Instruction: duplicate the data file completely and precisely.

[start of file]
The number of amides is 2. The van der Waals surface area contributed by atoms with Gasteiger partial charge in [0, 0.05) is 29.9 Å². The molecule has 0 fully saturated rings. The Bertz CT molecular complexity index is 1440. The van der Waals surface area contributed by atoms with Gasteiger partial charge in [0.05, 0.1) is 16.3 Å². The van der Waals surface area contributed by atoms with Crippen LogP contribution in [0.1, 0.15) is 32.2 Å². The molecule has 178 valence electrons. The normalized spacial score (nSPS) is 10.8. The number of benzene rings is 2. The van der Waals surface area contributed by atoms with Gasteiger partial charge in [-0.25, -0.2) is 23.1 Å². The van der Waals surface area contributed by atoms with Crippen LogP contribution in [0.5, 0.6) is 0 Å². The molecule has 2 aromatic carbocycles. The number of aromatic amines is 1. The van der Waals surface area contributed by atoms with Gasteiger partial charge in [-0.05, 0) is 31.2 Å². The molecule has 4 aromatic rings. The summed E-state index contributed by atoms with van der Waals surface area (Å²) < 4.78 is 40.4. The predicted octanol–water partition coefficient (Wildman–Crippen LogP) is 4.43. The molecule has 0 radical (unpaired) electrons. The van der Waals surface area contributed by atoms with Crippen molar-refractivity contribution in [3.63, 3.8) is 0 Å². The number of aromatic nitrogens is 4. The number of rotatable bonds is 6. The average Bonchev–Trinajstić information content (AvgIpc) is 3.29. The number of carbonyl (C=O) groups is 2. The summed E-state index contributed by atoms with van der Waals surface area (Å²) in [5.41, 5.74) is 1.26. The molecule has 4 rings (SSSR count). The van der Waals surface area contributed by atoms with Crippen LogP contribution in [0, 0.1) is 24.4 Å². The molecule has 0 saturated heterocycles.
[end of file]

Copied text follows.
The number of amides is 2. The van der Waals surface area contributed by atoms with Gasteiger partial charge in [0, 0.05) is 29.9 Å². The molecule has 0 fully saturated rings. The Bertz CT molecular complexity index is 1440. The van der Waals surface area contributed by atoms with Gasteiger partial charge in [0.05, 0.1) is 16.3 Å². The van der Waals surface area contributed by atoms with Crippen LogP contribution in [0.1, 0.15) is 32.2 Å². The molecule has 178 valence electrons. The normalized spacial score (nSPS) is 10.8. The number of benzene rings is 2. The van der Waals surface area contributed by atoms with Gasteiger partial charge in [-0.25, -0.2) is 23.1 Å². The van der Waals surface area contributed by atoms with Crippen LogP contribution in [0.5, 0.6) is 0 Å². The molecule has 2 aromatic carbocycles. The number of aromatic amines is 1. The van der Waals surface area contributed by atoms with Gasteiger partial charge in [-0.05, 0) is 31.2 Å². The molecule has 4 aromatic rings. The summed E-state index contributed by atoms with van der Waals surface area (Å²) < 4.78 is 40.4. The predicted octanol–water partition coefficient (Wildman–Crippen LogP) is 4.43. The molecule has 0 radical (unpaired) electrons. The van der Waals surface area contributed by atoms with Crippen molar-refractivity contribution in [3.63, 3.8) is 0 Å². The number of aromatic nitrogens is 4. The number of rotatable bonds is 6. The average Bonchev–Trinajstić information content (AvgIpc) is 3.29. The number of carbonyl (C=O) groups is 2. The summed E-state index contributed by atoms with van der Waals surface area (Å²) in [5.41, 5.74) is 1.26. The molecule has 4 rings (SSSR count). The van der Waals surface area contributed by atoms with Crippen LogP contribution in [0, 0.1) is 24.4 Å². The molecule has 0 saturated heterocycles.